This week saw the launch in Washington of the much-anticipated technology Web site The Verge. It is part of Vox Media—a new name for an expanded and enhanced version of what formerly was SBNation, a network of sports blogs—as well as an offshoot of AOL’s Engadget. The Verge hopes to become the user-friendly Web site for everyone, meaning those who consume and use technology, those who create it, and those who earn their livings in the field. Its cofounders are onetime Engadget editor and Washington Post “gadget guru” Joshua Topolsky; SBNation CEO Jim Bankoff; and Marty Moe, a former Clinton Administration official and AOL executive.
We talked to Moe, 46, about the launch of the site, his forecasts for Apple and Facebook, and the products that will be on everyone’s holiday wish list.
Why will people want to visit your site?
To keep up with breaking news and analysis on a daily and hourly basis. For those in the technology industry, you need to come to Verge to stay on top of what’s happening. For those involved in policy, we have extensive policy coverage, and for those who are consumers, who want to prices and products, you can find detailed information on any product on the market.
What brought together you and your cofounders?
We shared a vision for a big tech media company, because what was being offered online did not really evolve to a point where the media coverage was as serious and as large as the industry itself. Consumer technology over the past several years has become a much more mainstream cultural force. The public is beginning to understand the language, and frankly, everybody is buying these things. Take smartphones, for example. They are not just part of technology news, they are part of life.
What kind of traffic have you seen in your first few days as a live site?
While we were building The Verge, we had a temporary site called This Is My Next. In the four and a half months that it was live, with no marketing, we had 3 million unique visitors and more than 10 million page views a month. We expect to significantly exceed that in our first month of launch.
We think of Washington’s tech world as being out in Virginia. Where are your offices?
Dupont Circle. 1740 N Street. We’re in a townhouse.
How many employees are part of the startup, and who are they?
About 30 to 40 people. Our editorial staff is made up of the leading technology writers in the industry. All have tremendous backgrounds. A number were at Endgadget; some are from PC Magazine. The majority of the editorial staffers are based in New York, but our headquarters, sports operation, some sales, and backup are here. We also have people on the West Coast, in Asia, and in Europe. We’ll have most of our people at the Las Vegas Consumer Electronics Show in January. We’ll be covering it like the networks cover political conventions.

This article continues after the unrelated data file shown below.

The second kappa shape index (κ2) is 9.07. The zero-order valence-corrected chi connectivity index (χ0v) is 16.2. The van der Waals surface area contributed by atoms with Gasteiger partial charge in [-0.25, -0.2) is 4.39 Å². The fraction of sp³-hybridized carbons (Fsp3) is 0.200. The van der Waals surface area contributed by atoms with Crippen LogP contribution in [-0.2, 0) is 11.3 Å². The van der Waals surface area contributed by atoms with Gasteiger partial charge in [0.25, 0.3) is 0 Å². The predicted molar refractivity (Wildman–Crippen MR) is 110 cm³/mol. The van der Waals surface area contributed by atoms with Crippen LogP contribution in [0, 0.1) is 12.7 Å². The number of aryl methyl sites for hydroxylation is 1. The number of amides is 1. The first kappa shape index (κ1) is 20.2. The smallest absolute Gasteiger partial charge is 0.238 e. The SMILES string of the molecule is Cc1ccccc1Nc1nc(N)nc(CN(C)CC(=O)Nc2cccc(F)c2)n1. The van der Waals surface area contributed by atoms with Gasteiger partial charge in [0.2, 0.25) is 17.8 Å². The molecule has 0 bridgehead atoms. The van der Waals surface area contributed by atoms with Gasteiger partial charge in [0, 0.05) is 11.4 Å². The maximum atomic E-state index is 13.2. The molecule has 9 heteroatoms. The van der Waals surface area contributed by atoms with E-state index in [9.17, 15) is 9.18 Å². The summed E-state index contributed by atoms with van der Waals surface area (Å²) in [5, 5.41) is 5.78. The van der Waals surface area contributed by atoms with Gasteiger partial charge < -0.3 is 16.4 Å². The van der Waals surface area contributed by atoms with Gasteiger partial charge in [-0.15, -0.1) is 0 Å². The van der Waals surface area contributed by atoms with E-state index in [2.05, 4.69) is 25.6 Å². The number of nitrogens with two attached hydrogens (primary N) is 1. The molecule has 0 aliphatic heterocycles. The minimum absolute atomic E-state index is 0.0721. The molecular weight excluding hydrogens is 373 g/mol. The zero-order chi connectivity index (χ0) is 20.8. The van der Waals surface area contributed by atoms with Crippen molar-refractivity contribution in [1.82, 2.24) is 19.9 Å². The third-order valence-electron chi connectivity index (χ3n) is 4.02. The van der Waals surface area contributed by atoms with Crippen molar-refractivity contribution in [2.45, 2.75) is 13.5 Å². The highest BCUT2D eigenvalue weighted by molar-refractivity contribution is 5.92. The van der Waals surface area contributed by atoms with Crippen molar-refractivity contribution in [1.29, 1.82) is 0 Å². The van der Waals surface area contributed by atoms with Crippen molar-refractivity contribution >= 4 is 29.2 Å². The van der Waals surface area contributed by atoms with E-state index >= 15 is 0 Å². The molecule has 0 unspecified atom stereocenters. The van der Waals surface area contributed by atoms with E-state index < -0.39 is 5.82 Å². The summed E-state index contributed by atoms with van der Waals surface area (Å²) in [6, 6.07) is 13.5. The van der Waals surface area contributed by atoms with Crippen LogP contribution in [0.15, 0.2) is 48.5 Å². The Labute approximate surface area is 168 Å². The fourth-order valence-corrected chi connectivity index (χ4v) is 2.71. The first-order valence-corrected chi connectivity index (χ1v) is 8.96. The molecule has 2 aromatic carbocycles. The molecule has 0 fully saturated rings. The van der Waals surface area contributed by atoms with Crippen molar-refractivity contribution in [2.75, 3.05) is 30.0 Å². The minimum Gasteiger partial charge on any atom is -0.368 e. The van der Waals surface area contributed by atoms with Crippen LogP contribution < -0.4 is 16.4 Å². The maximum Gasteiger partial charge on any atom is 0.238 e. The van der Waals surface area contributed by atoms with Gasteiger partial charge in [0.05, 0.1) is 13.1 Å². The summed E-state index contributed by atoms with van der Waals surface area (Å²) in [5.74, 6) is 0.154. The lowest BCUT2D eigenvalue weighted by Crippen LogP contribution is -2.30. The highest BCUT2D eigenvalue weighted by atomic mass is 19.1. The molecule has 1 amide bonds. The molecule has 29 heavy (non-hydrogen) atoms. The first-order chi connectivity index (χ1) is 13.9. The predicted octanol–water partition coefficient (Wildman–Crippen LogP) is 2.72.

Do you plan to grow?
We are definitely hiring.
Are there jobs for baby boomers?
Baby boomers in the tech world? Yes, I think so. For baby boomers, it takes a little more work. Today’s generation is growing up with these products; effective adaptation will be the way that happens [for boomers].
Who’s exciting to you in the Washington area’s “Silicon Valley?”
Clearspring is doing some interesting things. [Clearspring Technologies describes itself as “the leader in connecting publishers, services and advertisers to audiences on the social web.”]
You left AOL just before Arianna Huffington entered the picture. What do you think of what she’s done with AOL?
It remains to be seen. What she’s done with HuffPost has been extraordinary. She’s been a pioneer. AOL has a lot of headwinds against it and is still figuring out all the things that need to happen to the company in the coming months.
What do you forecast for Apple post–Steve Jobs, and what do you think of his successor, Tim Cook?
Apple will continue to be a leader in the personal technology space and will continue to innovate as much as or more than anyone. The company has a tremendous momentum. I don’t think anybody can really fill Jobs’s shoes. He was one of a kind. I’m sure Tim Cook will have his own mark to make. He will continue to focus on product excellence and innovation.
Has Facebook jumped the shark?
I would say signs of any Facebook decline or structural issues are overblown. It remains an incredibly powerful and growing force. Eventually it’s impossible to keep growing when you’ve become that big, but it has won the game of building the biggest audience.
What will be the most wanted technology gift this holiday season?
Smartphones: the iPhone 4S, the recent Android-based phones and tablets. Apple will have a very good holiday, but so will makers of smartphones across the board.